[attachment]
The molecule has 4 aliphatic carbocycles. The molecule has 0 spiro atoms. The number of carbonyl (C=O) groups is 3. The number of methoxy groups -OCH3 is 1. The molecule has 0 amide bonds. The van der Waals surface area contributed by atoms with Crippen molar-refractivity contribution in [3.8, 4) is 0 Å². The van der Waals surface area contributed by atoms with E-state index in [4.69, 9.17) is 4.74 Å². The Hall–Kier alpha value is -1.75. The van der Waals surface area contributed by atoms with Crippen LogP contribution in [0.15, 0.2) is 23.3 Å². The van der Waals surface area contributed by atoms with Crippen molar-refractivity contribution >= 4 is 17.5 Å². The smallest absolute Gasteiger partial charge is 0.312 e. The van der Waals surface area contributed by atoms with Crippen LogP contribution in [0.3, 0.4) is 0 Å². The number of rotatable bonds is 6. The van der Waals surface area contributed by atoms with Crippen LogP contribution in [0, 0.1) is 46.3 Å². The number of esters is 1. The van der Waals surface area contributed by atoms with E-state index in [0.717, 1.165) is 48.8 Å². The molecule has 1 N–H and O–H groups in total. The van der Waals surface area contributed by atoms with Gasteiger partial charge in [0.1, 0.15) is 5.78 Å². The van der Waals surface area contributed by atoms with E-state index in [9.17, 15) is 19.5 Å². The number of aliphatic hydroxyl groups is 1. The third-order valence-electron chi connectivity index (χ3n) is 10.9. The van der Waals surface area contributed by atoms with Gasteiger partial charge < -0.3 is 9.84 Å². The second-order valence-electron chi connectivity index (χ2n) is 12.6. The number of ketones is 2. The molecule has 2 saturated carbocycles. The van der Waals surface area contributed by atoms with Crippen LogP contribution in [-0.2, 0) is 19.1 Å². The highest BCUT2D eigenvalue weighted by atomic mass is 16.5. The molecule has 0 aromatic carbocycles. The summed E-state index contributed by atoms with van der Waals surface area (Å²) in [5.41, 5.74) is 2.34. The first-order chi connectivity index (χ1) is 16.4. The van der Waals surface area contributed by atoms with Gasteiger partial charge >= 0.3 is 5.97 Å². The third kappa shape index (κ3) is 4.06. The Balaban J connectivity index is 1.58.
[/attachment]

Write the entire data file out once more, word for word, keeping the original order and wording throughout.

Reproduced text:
The molecule has 4 aliphatic carbocycles. The molecule has 0 spiro atoms. The number of carbonyl (C=O) groups is 3. The number of methoxy groups -OCH3 is 1. The molecule has 0 amide bonds. The van der Waals surface area contributed by atoms with Crippen molar-refractivity contribution in [3.8, 4) is 0 Å². The van der Waals surface area contributed by atoms with E-state index in [4.69, 9.17) is 4.74 Å². The Hall–Kier alpha value is -1.75. The van der Waals surface area contributed by atoms with Crippen LogP contribution in [0.15, 0.2) is 23.3 Å². The van der Waals surface area contributed by atoms with Crippen molar-refractivity contribution >= 4 is 17.5 Å². The smallest absolute Gasteiger partial charge is 0.312 e. The van der Waals surface area contributed by atoms with Crippen LogP contribution in [0.3, 0.4) is 0 Å². The number of rotatable bonds is 6. The van der Waals surface area contributed by atoms with Crippen LogP contribution in [0, 0.1) is 46.3 Å². The number of esters is 1. The van der Waals surface area contributed by atoms with E-state index in [0.717, 1.165) is 48.8 Å². The molecule has 1 N–H and O–H groups in total. The van der Waals surface area contributed by atoms with Gasteiger partial charge in [0.1, 0.15) is 5.78 Å². The van der Waals surface area contributed by atoms with E-state index in [9.17, 15) is 19.5 Å². The number of aliphatic hydroxyl groups is 1. The third-order valence-electron chi connectivity index (χ3n) is 10.9. The van der Waals surface area contributed by atoms with Gasteiger partial charge < -0.3 is 9.84 Å². The second-order valence-electron chi connectivity index (χ2n) is 12.6. The number of ketones is 2. The molecule has 2 saturated carbocycles. The van der Waals surface area contributed by atoms with Crippen LogP contribution in [-0.2, 0) is 19.1 Å². The highest BCUT2D eigenvalue weighted by atomic mass is 16.5. The molecule has 0 aromatic carbocycles. The summed E-state index contributed by atoms with van der Waals surface area (Å²) in [5.41, 5.74) is 2.34. The first-order chi connectivity index (χ1) is 16.4. The van der Waals surface area contributed by atoms with Gasteiger partial charge >= 0.3 is 5.97 Å². The third kappa shape index (κ3) is 4.06. The Balaban J connectivity index is 1.58.